ISRAEL 
HIGH-TECH & INVESTMENT REPORT

from the November 2013 issue


Two Israelis win Nobel Chemistry prize

Arieh Warshel and Michael Levitt, both formerly of the Weizmann Institute and now living in the US, won the prize together with Martin Karplus.

The Nobel Prize in Chemistry for 2013 has been awarded to two Israelis living in the US - Michael Levitt, and Arieh Warshel, who won the prize together with Martin Karplus, for their work on the development of multiscale models for complex chemical systems. "The work of Karplus, Levitt and Warshel is ground-breaking in that they managed to make Newton's classical physics work side-by-side with the fundamentally different quantum physics," said the Royal Swedish Academy of Sciences in its announcement of the award.

Levitt and Warshel were both once researchers at the Weizmann Institute of Science in Rehovot. Prof. Warshel, an Israeli and US citizen was born in 1940 at Kibbutz Sde Nahum and earned his Ph.D. in 1969 from the Weizmann Institute. He currently works at the University of Southern California. Prof. Levitt, an Israeli, US and British citizen, was born in 1947 in Pretoria. He earned his Ph.D. from the University of Cambridge in 1971, and served as a professor of chemical physics at the Weizmann Institute from 1979 to 1987. He currently works in cancer research at Stanford University School of Medicine.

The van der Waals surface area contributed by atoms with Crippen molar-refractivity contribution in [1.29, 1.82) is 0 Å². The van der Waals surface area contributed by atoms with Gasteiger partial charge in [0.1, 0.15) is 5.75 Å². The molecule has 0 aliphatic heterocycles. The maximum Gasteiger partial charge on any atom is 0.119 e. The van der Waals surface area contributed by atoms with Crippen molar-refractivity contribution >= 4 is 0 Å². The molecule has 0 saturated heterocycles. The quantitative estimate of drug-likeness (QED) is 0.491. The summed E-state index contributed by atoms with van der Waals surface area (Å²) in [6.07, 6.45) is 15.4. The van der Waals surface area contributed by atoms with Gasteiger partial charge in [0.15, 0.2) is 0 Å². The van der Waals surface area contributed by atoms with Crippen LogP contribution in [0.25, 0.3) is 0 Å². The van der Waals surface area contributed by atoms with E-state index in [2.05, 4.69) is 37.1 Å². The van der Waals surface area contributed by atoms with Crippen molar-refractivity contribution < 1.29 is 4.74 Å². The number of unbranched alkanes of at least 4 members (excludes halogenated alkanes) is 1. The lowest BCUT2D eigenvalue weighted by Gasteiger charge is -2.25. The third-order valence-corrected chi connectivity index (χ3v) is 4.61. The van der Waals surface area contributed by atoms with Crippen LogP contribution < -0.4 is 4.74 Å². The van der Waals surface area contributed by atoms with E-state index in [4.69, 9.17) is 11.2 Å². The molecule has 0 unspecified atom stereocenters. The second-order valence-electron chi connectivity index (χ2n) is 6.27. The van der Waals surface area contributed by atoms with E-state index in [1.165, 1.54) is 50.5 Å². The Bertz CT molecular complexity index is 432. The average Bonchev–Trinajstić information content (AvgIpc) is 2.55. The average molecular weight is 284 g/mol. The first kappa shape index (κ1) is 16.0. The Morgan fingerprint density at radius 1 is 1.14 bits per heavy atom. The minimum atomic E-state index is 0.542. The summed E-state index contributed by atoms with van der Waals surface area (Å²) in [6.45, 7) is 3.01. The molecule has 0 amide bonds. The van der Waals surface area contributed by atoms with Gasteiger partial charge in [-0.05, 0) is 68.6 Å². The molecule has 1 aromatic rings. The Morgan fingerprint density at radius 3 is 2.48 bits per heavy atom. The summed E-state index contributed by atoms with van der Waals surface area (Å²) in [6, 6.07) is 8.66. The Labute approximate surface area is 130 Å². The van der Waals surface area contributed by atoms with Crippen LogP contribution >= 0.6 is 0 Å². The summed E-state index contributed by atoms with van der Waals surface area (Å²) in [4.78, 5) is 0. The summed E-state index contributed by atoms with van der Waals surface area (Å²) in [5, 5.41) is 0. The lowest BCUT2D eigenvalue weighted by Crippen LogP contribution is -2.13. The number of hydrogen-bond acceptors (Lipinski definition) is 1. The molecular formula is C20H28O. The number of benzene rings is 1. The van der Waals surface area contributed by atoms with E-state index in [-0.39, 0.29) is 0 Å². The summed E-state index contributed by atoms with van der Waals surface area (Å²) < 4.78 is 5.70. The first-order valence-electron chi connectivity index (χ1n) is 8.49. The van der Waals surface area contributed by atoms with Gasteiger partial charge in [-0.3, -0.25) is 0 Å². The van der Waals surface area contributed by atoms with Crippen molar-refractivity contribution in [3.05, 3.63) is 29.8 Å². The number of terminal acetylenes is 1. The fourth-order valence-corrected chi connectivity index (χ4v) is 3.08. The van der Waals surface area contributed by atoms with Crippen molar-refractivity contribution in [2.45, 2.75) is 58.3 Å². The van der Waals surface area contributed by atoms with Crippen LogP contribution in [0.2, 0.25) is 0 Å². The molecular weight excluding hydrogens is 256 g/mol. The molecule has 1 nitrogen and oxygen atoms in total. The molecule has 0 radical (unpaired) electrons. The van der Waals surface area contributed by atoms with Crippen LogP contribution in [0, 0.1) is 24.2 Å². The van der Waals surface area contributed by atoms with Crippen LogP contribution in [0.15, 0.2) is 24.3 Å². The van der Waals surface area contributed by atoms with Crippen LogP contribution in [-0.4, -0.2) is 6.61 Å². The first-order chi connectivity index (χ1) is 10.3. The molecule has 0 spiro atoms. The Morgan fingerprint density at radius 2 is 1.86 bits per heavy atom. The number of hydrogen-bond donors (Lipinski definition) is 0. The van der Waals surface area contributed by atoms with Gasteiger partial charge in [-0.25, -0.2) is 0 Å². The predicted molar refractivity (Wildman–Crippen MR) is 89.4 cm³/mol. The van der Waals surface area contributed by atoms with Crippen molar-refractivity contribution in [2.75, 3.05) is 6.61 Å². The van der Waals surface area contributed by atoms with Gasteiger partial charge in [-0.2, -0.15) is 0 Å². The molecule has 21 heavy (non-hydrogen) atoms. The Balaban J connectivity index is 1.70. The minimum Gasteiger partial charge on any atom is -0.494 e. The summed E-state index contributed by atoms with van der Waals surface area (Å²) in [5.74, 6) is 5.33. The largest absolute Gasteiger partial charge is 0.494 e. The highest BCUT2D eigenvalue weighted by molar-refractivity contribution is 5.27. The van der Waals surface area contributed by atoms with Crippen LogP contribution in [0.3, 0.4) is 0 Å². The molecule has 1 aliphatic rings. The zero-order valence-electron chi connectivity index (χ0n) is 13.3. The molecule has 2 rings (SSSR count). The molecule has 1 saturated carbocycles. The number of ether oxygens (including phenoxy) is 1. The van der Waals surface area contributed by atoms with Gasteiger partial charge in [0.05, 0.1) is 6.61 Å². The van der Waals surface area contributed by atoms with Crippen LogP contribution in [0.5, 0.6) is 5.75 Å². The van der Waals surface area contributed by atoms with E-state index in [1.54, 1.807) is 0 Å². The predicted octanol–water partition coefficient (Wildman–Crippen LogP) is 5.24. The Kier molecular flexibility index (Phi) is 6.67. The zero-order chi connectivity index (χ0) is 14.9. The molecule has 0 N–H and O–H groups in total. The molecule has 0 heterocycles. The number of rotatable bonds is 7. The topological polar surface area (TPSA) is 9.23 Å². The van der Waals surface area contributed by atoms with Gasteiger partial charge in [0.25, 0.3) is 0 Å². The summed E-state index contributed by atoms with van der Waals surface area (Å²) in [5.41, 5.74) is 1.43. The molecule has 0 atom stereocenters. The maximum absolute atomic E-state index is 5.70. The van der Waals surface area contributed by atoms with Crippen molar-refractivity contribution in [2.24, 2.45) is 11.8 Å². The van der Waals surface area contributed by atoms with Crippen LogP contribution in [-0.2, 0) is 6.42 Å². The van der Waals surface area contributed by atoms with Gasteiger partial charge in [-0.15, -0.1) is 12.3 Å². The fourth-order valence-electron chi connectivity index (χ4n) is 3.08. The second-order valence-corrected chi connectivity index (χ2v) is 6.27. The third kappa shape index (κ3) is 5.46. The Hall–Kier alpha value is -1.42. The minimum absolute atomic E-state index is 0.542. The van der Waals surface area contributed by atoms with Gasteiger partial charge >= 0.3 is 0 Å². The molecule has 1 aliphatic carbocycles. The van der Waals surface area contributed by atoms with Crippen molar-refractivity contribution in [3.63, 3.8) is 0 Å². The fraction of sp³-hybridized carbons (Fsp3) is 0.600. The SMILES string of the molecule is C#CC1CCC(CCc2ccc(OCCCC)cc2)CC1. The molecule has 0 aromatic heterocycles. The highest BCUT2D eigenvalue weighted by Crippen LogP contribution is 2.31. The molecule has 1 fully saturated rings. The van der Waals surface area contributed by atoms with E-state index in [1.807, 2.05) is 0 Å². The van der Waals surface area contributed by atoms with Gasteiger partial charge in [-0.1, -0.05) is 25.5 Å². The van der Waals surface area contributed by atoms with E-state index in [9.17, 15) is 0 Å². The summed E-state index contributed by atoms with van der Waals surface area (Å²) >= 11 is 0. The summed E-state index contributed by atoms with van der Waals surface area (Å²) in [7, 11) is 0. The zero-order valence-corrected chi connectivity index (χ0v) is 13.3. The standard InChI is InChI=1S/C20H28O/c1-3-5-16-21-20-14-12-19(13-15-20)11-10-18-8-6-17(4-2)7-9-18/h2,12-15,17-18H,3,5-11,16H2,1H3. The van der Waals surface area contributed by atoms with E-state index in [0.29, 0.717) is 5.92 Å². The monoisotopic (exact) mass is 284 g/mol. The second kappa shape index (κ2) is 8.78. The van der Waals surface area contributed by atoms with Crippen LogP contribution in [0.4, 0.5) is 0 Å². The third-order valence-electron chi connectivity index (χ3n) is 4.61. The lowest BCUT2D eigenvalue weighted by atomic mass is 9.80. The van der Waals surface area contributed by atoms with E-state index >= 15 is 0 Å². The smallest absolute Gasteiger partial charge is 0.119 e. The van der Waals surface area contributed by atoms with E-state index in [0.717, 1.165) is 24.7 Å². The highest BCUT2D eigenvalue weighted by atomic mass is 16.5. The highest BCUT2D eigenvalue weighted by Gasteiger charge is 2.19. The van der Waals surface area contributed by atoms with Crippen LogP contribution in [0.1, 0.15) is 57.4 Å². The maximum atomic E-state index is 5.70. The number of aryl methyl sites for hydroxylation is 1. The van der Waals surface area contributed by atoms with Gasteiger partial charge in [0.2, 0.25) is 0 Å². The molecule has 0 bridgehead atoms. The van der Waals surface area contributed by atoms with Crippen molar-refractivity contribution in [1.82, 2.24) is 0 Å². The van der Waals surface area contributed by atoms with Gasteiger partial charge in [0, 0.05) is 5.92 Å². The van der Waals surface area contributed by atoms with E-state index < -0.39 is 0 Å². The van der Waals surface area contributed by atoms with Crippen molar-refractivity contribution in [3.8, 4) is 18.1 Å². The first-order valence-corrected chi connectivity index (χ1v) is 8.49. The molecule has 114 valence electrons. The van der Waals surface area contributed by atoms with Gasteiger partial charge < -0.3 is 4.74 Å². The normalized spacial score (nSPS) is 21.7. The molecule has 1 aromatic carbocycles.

Prof. Martin Karplus, (83) a US and Austrian citizen, currently works at Harvard University and the Université de Strasbourg. His Ph.D. is from the California Institute of Technology.

"This year's Nobel Laureates in chemistry took the best from both worlds and devised methods that use both classical and quantum physics. For instance, in simulations of how a drug couples to its target protein in the body, the computer performs quantum theoretical calculations on those atoms in the target protein that interact with the drug. The rest of the large protein is simulated using less demanding classical physic," states the Royal Swedish Academy of Sciences. "Today the computer is just as important a tool for chemists as the test tube. Simulations are so realistic that they predict the outcome of traditional experiments."

The three laureates will share the $1.25 million prize at the award ceremony in Stockholm on December 20.



Reprinted from the Israel High-Tech & Investment Report November 2013

Click HERE to request further information.
Click HERE to go BACK.